This post is in response to a reader comment - yay! Anonymous said: "I'd love a tip on how to transition your feet from plank to upward dog then downward dog. I always have difficulty rolling my feet from plank to upward, and when I "fudge" it I worry I'm doing it wrong."
This is a great question! And don't worry, Anonymous, you aren't alone: this is a really difficult move and it took me (and many other yogis I know!) years of practice to make this a smooth transition. Also, don't stress if you don't get it right away. As long as you aren't injuring yourself the way you are doing it, just view it as a step in the process, and keep working at it. As with everything, eventually, with practice, it will come!
First: Warm up your feet! Feet are delicate and deserve our respect, so it's a good idea to first establish that your feet have the flexibility to make this transition without injury. For some foot-stretching ideas, check out this old post on Yoga for Feet.
Next, do a practice-run. Once your feet are warmed up, you can work on transitioning your toes from a flexed to an extended (pointed) position to make sure your feet are strong and flexible enough to do this comfortably. To isolate the feet from the rest of the transition, do this from plank pose.
1. Start in plank pose, with your toes tucked under and your heels strongly pressing back.
2. In plank pose, shift your weight a tiny bit forward, lift from the core, and come up onto your tip-toes. Don't try to roll your feet over yet - just see how high you can come onto tip-toes, hold for a breath, and then come down. Do this a few times.
3. Finally, come up onto the very tips of your toes and then gently shift your pelvis forward until you roll over onto the tops of your feet. You may want to practice this with your hands forward of your usual alignment to maintain your stability. Practice this until it feels smooth and comfortable.
If your toes don't feel comfortable rolling over, don't force it. Feet are delicate, so be careful!
Next it gets a little more challenging, because in between plank and upward-facing dog, we have four-legged staff pose, chaturanga dandasana, a pose that requires a great deal of strength. For this exercise, we're going to use a yoga block (or something equivalent - a small ball or box) that you can squeeze between your thighs. This isn't strictly necessary but it helps by keeping the legs engaged and therefore encouraging you to move from the core and the pelvis.
Before you start, read this post on the pelvic alignment in the transition from plank to upward-facing dog. Got that? We don't want to be injuring our SI joint while we're doing this, and finding that 'lift' from the core and the pelvis is a key part to making this transition. The key thing to remember here is that the origin of the movement is from the pelvis. Think of your pelvis as the engine that is driving the movement - try to move just the pelvis, and the rest of your body will follow.
1. Place your yoga block between your thighs and come into plank pose. Set your mental mantra to moving from the pelvis, and as you inhale, lift (from the core!) up onto your tiptoes.
2. Begin to exhale and lower yourself as far down into chaturanga as you can hold for a few seconds - it doesn't have to be all the way! Keep lifting as high as you can onto the tips of your toes and look forward. Keep squeezing your block! This puts you in the perfect preparatory position to move yourself forward into upward-facing dog.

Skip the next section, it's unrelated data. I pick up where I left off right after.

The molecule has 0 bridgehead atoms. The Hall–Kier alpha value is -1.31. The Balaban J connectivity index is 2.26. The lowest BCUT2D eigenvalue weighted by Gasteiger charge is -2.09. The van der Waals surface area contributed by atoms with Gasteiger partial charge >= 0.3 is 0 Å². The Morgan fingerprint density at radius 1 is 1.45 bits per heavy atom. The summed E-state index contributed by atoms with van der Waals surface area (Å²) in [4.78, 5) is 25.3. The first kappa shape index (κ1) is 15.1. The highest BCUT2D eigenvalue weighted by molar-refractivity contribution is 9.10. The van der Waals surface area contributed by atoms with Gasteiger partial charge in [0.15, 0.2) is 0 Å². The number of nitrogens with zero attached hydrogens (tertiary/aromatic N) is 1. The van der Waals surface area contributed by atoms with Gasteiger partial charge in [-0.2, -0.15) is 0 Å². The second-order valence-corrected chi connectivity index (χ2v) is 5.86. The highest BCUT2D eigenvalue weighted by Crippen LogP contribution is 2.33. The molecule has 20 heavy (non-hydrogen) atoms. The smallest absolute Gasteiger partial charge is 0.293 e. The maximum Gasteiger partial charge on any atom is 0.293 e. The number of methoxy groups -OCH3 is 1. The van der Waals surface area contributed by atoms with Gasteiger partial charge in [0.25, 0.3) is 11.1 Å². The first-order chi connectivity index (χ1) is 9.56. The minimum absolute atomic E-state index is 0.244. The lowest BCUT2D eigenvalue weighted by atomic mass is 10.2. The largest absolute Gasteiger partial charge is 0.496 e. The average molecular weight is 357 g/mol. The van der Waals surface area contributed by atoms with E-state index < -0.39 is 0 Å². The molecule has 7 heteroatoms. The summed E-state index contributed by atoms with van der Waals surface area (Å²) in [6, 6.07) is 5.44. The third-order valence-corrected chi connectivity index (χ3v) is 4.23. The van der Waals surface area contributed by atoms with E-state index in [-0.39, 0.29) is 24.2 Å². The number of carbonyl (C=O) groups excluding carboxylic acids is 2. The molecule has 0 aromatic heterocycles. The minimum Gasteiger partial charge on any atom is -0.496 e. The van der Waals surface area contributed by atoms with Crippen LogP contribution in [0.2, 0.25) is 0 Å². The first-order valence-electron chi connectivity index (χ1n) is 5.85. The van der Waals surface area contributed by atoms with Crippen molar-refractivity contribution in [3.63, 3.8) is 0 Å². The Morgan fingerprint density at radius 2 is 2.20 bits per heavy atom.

3. As your exhalation reaches empty, look forward, lift strongly from the core and move your pelvis forward while pressing into your hands to straighten your arms. Open up your chest and keep your spine long. With luck - and practice! - your toes will slide over at the last second as you go forward.
And back to downward-facing dog... The final step is to take this from upward-facing dog back to downward facing dog. Again, focus on the pelvis as the origin of the movement.
1. From upward-facing dog, begin to exhale. Press into your arms and as you near the end of your exhalation, strongly suck your belly button up and lift your pelvis UP and back. As you come up to a plank-like position, you will come towards a full extension of your feet, which is pretty uncomfortable, so try to make this a smooth, continuous movement.
2. Before you think about going all the way back, try to get as high as you can onto the tops of your feet as you lift your hips up. When you can go no higher, send your hips back and your toes will have nowhere to go but up and over! If they won't quite go together, roll them over one at a time but practice alternating which foot goes first.
Here is a short video showing how it all comes together. I've tried to really emphasise the role the pelvis plays in driving the movement - I hope it helps!
A few extra tips:
- Keep your core strongly engaged by lifting the belly button towards the spine.
- Synchronise your hardest movements with the end of your exhalation, and move when your breath is empty. This automatically engages your abdominal and pelvic lift, which will compliment these movements.
- Try tiny variations in the position of your hands. While the general guideline is to line your hands up directly under your shoulders, a centimetre forward or back can really make the difference in finding the 'sweet spot' that will serve you in both Chaturanga and Upward-facing dog.
- Also, check out this video where Kino talks about using the bandhas (that pelvic and abdominal lift) to move through this transition: http://www.youtube.com/watch?v=l0Hji2I4ZQM
If you've read this far, I'd love your feedback! Was this helpful? What are you struggling with when it comes to this transition? What advice or practice helped you?